So far as digital conditional access systems are concerned, the Government's proposals seek to provide the necessary support for effective competition in the market-place. This includes requirements to offer services on fair, reasonable and non-discriminatory terms, to prohibit linked sales, to implement accounting separation, and to allow the director to demand published tariffs where necessary. They also provide, in our view, for more effective and comprehensive remedies for anyone affected by abuse of a dominant position or anti-competitive behaviour.
I believe that our debate has again underlined that we all wish to see the development of an efficient and competitive market in television programme services. The difference between us appears to be only a question of judgment as to the benefit of new regulation in analogue satellite broadcasting.
The question has been raised on several occasions: if regulation is needed for digital, surely it must also be needed for analogue--what is the difference? The fundamental difference is that when digital services are fully developed the digital conditional access services will be the gateway to every home and customer in the country, over every delivery mechanism--that is, for terrestrial as well as cable and satellite broadcasts.
Analogue satellite, by contrast, serves just 15 per cent. of homes in the country. It is unlikely that this will grow significantly in the future. Even with the latest advances in conditional access technology for analogue systems, the scope for any of the existing broadcasters using satellite to support a significantly larger pay-TV base seems distinctly limited, particularly on pay-per-view. Our judgment is therefore that the market is unlikely to grow to any significant degree.
The reason is that any of them would probably need to cannibalise some of their existing channel capacity for conditional access signals, which would reduce the attractiveness of their offerings. That is because the signals needed to authorise a set-top box to descramble a particular programme have to be packed onto the available analogue frequencies along with the programme itself. The bandwidth available for this is extremely limited in analogue, but more is required if there are to be more subscribers. Any substantial development of pay-per-view services is even more demanding of bandwidth. Taken together with the absence of a return path from the customer to the service provider, this makes significant expansion of pay services on analogue satellite before the move to digital highly unlikely.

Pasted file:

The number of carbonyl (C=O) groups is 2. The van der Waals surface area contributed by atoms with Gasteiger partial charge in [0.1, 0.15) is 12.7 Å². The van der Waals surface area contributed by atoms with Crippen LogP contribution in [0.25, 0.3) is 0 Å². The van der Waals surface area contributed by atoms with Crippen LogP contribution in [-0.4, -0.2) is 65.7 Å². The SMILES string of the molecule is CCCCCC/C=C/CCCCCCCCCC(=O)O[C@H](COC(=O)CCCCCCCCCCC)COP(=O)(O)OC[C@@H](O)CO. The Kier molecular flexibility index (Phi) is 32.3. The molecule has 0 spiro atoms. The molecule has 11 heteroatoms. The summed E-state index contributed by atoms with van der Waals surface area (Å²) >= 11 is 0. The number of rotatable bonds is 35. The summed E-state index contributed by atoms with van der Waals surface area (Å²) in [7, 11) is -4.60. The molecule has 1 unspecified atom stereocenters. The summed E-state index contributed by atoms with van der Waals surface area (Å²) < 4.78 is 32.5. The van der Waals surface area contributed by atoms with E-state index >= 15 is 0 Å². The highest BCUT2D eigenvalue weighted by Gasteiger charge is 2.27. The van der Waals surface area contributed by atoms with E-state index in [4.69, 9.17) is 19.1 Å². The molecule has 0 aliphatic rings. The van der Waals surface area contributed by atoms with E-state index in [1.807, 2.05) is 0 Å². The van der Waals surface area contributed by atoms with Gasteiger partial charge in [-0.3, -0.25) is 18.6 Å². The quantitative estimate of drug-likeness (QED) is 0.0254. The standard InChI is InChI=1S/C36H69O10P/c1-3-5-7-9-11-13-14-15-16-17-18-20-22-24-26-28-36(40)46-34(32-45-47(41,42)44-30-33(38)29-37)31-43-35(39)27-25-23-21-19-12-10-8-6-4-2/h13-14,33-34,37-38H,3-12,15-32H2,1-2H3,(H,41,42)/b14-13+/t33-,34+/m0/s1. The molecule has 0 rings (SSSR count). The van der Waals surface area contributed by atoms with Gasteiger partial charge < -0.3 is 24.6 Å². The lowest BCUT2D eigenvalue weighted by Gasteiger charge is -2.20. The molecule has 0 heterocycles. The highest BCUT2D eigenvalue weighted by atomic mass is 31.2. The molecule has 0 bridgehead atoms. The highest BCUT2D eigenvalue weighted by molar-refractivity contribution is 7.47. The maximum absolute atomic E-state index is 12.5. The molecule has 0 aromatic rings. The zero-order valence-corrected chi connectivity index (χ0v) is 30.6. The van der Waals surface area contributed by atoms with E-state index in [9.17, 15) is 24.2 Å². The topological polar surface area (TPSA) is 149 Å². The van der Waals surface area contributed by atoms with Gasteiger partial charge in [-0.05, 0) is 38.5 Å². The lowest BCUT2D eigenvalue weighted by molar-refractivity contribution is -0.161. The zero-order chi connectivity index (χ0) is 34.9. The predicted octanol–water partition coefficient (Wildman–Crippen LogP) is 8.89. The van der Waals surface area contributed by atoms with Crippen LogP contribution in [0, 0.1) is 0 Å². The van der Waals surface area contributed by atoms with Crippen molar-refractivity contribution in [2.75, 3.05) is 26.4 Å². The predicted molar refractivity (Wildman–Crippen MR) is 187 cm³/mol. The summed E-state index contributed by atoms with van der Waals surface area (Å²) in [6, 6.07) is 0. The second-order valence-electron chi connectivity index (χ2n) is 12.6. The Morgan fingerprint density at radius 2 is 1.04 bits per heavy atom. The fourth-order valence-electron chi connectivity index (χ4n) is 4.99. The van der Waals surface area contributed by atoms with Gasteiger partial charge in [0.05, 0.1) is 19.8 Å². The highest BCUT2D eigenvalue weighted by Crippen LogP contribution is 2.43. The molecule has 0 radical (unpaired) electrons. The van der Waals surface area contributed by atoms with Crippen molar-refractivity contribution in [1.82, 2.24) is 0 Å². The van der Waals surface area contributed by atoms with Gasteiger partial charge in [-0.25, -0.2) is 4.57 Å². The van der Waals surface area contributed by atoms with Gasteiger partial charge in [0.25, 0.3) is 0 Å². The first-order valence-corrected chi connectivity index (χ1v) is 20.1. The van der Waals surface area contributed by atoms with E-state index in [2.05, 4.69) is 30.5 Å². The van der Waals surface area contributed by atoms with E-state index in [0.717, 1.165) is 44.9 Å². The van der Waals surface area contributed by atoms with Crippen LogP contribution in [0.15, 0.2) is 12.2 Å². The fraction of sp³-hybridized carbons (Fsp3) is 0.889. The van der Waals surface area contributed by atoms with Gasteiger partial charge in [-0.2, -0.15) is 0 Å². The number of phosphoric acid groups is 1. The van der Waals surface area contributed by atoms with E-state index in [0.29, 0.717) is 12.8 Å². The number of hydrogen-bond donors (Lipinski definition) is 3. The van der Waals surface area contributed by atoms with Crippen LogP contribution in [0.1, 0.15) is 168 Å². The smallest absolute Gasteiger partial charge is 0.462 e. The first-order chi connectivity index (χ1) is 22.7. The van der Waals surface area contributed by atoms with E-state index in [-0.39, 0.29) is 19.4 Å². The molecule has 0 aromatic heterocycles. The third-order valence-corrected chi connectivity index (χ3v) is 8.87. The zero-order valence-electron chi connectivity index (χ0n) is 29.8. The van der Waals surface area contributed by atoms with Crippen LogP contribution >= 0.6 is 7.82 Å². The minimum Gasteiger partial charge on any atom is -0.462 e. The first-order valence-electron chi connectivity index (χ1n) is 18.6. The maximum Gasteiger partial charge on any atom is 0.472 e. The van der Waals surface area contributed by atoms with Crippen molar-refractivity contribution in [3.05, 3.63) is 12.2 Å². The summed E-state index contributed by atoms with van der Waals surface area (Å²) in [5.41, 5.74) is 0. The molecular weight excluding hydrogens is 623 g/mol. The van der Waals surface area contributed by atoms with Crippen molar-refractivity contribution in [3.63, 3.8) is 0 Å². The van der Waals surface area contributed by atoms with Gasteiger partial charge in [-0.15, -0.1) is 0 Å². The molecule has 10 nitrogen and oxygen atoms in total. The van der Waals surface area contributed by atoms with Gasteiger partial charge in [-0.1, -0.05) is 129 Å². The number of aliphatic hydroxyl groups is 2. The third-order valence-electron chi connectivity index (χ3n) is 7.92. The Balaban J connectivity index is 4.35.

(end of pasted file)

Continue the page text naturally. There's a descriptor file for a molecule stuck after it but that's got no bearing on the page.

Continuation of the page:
In considering the move to digital, there is a clear advantage to being the first mover in the new markets. With the prospect of competition between terrestrial, cable and satellite there is a clear strategic incentive to begin the move sooner rather than later. Once begun, it would be beneficial to move subscribers across quickly to focus resources on the new markets with growth potential and to build the subscriber base as quickly as possible.
Analogue satellite is therefore a small segment of the total analogue market which is unlikely to grow significantly but which is likely to give way relatively quickly to digital services. That is not the sole basis for the Government's view of the need for licensing, as some have attempted to suggest. But it is the background against which we have to judge the balance of interest in imposing a major change in the regulatory framework for an established market.
One key issue we must consider in reaching this judgment is the investment environment for companies in long-term projects such as new broadcasting services. It is important for companies, and their investors, to understand clearly the framework of regulation which will apply at the outset of their investment. Stability in this framework is very important in maintaining investment confidence, particularly in financing bond and equity markets. That is why we have set out our proposals for digital conditional access now--before the markets have developed. We have to consider the impact of a major change in regulation for an established but limited market on investment confidence--not just in analogue, or even in digital, but in the wider market opportunities in the UK. We have to take account of the potential impact that such a move could signal in the widest context.